Pivotal matchup: Here’s another matchup where Virginia Tech needs to flex their muscles in the trenches, particularly on the offensive line. The unit will have some real experience under their belts by this point and with Miami behind them, they’ll need to turn it up against an inferior opponent.

Oct. 19 vs. North Carolina (2018 Record: 2-9)

“The Mack” has returned, bringing all sorts of optimism in Chapel Hill. Fans are excited about having the best coach in school history, Mack Brown, back in the fold after a disappointing finish to the Larry Fedora era. Brown is attempting to run an Air Raid offense, one similar to the up-tempo offenses of Fedora’s tenure. True freshman Sam Howell has been named the starting quarterback, a gutsy move by Brown. While Brown returns some nice pieces from a year ago, this team still finished 2-9 last season.

Pivotal matchup: North Carolina’s leading rushers, Michael Carter and Antonio Williams, are both back for 2019. Neither of the two rushed more than 91 times, but they did averaged 7.1 yards and 5.5 yards per rush, respectively. Tech’s defensive line will be tested in this game, as Carter rushed for 165 yards in last season’s game. However, Carter’s fumble was what sparked Tech’s comeback.

Nov. 2 at Notre Dame (2018 Record: 12-1)

The Fighting Irish are clearly the best team on Virginia Tech’s schedule this season. The group made the College Football Playoff in 2018, knocking off team after team before running into the Clemson juggernaut. Ian Book returns as the starting quarterback, while the Irish are calling on a bunch of highly touted youngsters to plan big roles. Notre Dame lost several defensive starters from last season, as well as receiver Miles Boykin and running back Dexter Williams, the latter of whom had 1,128 yards from scrimmage in 2018.

Pivotal matchup: Notre Dame rushed for 167 yards vs. Virginia Tech last season and the Irish are returning four starters on the offensive line from a year ago. If replacements Jafar Armstrong and Tony Jones Jr. are nearly as good as Williams was, then the Hokies defensive line is in for their biggest test of the season. If the jury is still out by this point, we’ll know exactly how good this defensive line is after the trip to South Bend.

Nov. 9 vs. Wake Forest (2018 Record: 7-6)

The Demon Deacons have been a respectable bunch under coach Dave Clawson. They’ve won three straight bowl games and return two quarterbacks with experience. Both Jamie Newman and Sam Hartman will be competing for the starting job all season, all the while without offensive star Greg Dortch. Athlon notes that Wake Forest is losing three offensive linemen with a combined 112 starts, which is a staggering number. Wake’s defense is in shambles, with cornerback Essang Bassey the only notable defender.

Pivotal matchup: Virginia Tech will hold an advantage in the trenches, as both of Wake’s starting defensive tackles in 2018 are gone. The Demon Deacons were 93rd in FBS last season against the run, allowing 22 rushes of 20 yards or more. It’s likely that the 2019 defense will struggle just as much, giving the Hokies an opportunity to control the line of scrimmage against a conference opponent.

Nov. 16 at Georgia Tech (2018 Record: 7-6)

This isn’t your dad’s Georgia Tech. The option attack orchestrated by former head coach Paul Johnson is no longer, as Geoff Collins is now tasked with fitting square pegs into round holes. Collins runs a spread offense, but most of these players are specific fits for the option scheme. While the Yellow Jackets’ offense is one big dilemma, the defense is more of a known entity. There are still young players being counted on, the secondary and linebacker corps have reliable players who have produced.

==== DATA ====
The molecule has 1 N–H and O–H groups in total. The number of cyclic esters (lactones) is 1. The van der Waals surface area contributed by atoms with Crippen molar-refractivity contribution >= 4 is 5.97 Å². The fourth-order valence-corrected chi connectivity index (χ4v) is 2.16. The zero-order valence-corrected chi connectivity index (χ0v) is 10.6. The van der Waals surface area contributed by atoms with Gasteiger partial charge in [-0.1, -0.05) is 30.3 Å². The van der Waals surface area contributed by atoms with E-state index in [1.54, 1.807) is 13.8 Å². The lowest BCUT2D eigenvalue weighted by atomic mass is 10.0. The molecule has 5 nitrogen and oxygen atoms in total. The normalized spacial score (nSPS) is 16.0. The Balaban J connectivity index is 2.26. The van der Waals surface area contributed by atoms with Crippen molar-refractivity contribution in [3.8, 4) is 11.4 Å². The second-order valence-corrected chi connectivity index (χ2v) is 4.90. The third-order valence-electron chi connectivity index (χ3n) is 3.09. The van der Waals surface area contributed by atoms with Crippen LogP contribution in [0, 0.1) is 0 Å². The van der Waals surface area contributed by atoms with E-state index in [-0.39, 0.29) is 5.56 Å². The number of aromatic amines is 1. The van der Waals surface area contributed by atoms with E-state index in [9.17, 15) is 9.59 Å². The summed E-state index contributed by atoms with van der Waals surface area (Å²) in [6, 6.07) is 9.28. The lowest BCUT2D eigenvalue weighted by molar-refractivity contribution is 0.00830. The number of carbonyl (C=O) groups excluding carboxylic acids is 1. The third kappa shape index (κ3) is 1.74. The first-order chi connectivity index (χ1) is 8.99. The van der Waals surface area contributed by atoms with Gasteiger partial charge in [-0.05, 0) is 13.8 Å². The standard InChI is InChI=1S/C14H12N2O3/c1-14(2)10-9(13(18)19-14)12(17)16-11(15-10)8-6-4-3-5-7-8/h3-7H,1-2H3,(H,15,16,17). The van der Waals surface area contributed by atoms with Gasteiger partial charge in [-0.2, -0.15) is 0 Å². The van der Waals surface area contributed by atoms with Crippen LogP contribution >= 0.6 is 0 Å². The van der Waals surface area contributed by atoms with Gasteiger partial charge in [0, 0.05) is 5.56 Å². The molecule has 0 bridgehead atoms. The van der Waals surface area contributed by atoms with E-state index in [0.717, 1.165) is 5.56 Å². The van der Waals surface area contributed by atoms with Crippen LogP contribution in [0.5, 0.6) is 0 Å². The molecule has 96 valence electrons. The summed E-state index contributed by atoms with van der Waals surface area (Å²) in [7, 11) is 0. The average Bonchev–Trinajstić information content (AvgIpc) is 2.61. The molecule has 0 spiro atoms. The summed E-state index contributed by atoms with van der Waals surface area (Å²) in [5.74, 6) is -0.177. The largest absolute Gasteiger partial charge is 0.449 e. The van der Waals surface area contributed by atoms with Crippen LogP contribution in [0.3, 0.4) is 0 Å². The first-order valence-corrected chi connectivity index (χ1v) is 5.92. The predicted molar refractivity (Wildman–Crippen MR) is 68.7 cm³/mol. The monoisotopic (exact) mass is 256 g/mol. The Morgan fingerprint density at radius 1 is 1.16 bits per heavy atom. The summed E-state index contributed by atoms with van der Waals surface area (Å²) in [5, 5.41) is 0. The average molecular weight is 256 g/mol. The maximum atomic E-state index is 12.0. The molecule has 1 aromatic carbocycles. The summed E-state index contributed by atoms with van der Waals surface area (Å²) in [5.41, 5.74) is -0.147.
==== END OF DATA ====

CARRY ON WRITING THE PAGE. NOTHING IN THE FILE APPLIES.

Pivotal matchup: Thankfully for Virginia Tech, this game is occurring later in the season. The Hokies will have a couple months’ worth of film to watch, leaving Georgia Tech with few potential surprises. Bud Foster should have an idea of how to attack this group, leaving Georgia Tech’s mismatched pieces with little to work with. Virginia Tech’s offense should be able to put up enough points to win this game, ending the Hokies’ three-game losing streak.

Nov. 23 vs. Pittsburgh (2018 Record: 7-7)

In the annual chaotic craziness that is the ACC Coastal Division, the 7-7 Pittsburgh Panthers somehow earned the chance to get clobbered by Clemson in the 2018 ACC Championship Game. Pittsburgh finished 6-2 in the conference, winning the conference with a shocking four-game win streak towards the end of the season.

This season, Pat Narduzzi is coaching without his two 1,000-yard running backs (Qadree Ollison and Darrin Hall) and all three of his starting linebackers. However, Kenny Pickett is back for his junior season at quarterback, there are two productive seniors in the secondary (Dane Jackson and Damar Hamlin) and Pitt returns their 2018 sack leader (Rashad Weaver).

Pivotal matchup: Virginia Tech’s receivers will have their hands full in this matchup. As Athlon notes, both Hamlin and Jackson are honorable mentions on the All-ACC team, and former four-star prospect Paris Ford is ready to start at cornerback. These games vs. Pittsburgh are always physical and sometimes scrappy, and I can see happening yet again this season at Heinz Field.

Nov. 29 at Virginia (2018 Record: 8-5)

Virginia is going to be pretty good this year. Bryce Perkins is a capable quarterback who can create with his legs and make big-time throws. He’s missing star weapons Olamide Zaccheaus and Jordan Ellis, but receivers Joe Reed and Hasise Dubois are both returning. The defense that held six different opponents to 21 points or less is mostly entact, including star cornerback Bryce Hall, making the Wahoos a media favorite to win the ACC Coastal.

Pivotal matchup: As it was last season, containing Perkins must be Virginia Tech’s main priority. He’s a versatile athlete that stresses every defense he faces. Perkins finished the game with well over 300 yards from scrimmage and tossed three scores. How Virginia Tech defends him will determine the outcome of this game.

One thought on “Previewing Virginia Tech’s 2019 Schedule”

  1. NICE ARTICLE about a dead-beat schedule ! It is reasonable to list Boston College, Duke, Miami, Notre Dame, Pittsburgh and Virginia as even-steven or better opponents than the Hokies. Tech fans would probably ‘take’ a 3-3 split and not complain about the outcome. The results of these 6 games appears to determine the success or failure of the season. Hopefully, the injury ‘bug’ associated with 2018 will be a thing of the past ? Obviously, the Hokie D will be tested from top to bottom. I am not optimistic about the outcome ! JMO !

    determine